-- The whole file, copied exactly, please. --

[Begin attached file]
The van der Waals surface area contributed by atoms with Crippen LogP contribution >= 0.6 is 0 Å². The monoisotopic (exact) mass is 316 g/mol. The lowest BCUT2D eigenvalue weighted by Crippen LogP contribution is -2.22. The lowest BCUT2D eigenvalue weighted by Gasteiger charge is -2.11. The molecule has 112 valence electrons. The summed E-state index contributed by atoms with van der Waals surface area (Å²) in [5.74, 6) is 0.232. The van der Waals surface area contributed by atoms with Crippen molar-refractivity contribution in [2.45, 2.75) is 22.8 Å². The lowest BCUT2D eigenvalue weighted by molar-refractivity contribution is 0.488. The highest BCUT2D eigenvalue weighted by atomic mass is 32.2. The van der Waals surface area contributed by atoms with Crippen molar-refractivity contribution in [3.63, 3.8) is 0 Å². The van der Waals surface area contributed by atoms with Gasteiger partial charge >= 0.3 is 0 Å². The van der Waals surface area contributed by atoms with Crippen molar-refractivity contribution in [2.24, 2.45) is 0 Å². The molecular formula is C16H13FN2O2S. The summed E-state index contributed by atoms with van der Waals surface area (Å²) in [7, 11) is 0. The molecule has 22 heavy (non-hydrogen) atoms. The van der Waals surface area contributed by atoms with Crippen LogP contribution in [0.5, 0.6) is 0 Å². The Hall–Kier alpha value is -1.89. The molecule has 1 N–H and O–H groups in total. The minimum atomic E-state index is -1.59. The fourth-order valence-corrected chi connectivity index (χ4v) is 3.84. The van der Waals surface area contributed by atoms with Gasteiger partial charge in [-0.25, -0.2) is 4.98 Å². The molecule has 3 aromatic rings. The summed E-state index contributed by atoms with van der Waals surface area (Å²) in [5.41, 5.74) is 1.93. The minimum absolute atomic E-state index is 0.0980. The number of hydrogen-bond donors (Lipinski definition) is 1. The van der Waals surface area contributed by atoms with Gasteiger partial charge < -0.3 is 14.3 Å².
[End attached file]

The van der Waals surface area contributed by atoms with Crippen LogP contribution >= 0.6 is 0 Å². The monoisotopic (exact) mass is 316 g/mol. The lowest BCUT2D eigenvalue weighted by Crippen LogP contribution is -2.22. The lowest BCUT2D eigenvalue weighted by Gasteiger charge is -2.11. The molecule has 112 valence electrons. The summed E-state index contributed by atoms with van der Waals surface area (Å²) in [5.74, 6) is 0.232. The van der Waals surface area contributed by atoms with Crippen molar-refractivity contribution in [2.45, 2.75) is 22.8 Å². The lowest BCUT2D eigenvalue weighted by molar-refractivity contribution is 0.488. The highest BCUT2D eigenvalue weighted by atomic mass is 32.2. The van der Waals surface area contributed by atoms with Crippen molar-refractivity contribution in [3.63, 3.8) is 0 Å². The van der Waals surface area contributed by atoms with Gasteiger partial charge >= 0.3 is 0 Å². The van der Waals surface area contributed by atoms with Crippen molar-refractivity contribution in [2.24, 2.45) is 0 Å². The molecular formula is C16H13FN2O2S. The summed E-state index contributed by atoms with van der Waals surface area (Å²) in [7, 11) is 0. The molecule has 22 heavy (non-hydrogen) atoms. The van der Waals surface area contributed by atoms with Crippen LogP contribution in [0.5, 0.6) is 0 Å². The Hall–Kier alpha value is -1.89. The molecule has 1 N–H and O–H groups in total. The minimum atomic E-state index is -1.59. The fourth-order valence-corrected chi connectivity index (χ4v) is 3.84. The van der Waals surface area contributed by atoms with Gasteiger partial charge in [-0.25, -0.2) is 4.98 Å². The molecule has 3 aromatic rings. The summed E-state index contributed by atoms with van der Waals surface area (Å²) in [5.41, 5.74) is 1.93. The minimum absolute atomic E-state index is 0.0980. The number of hydrogen-bond donors (Lipinski definition) is 1. The van der Waals surface area contributed by atoms with Gasteiger partial charge < -0.3 is 14.3 Å².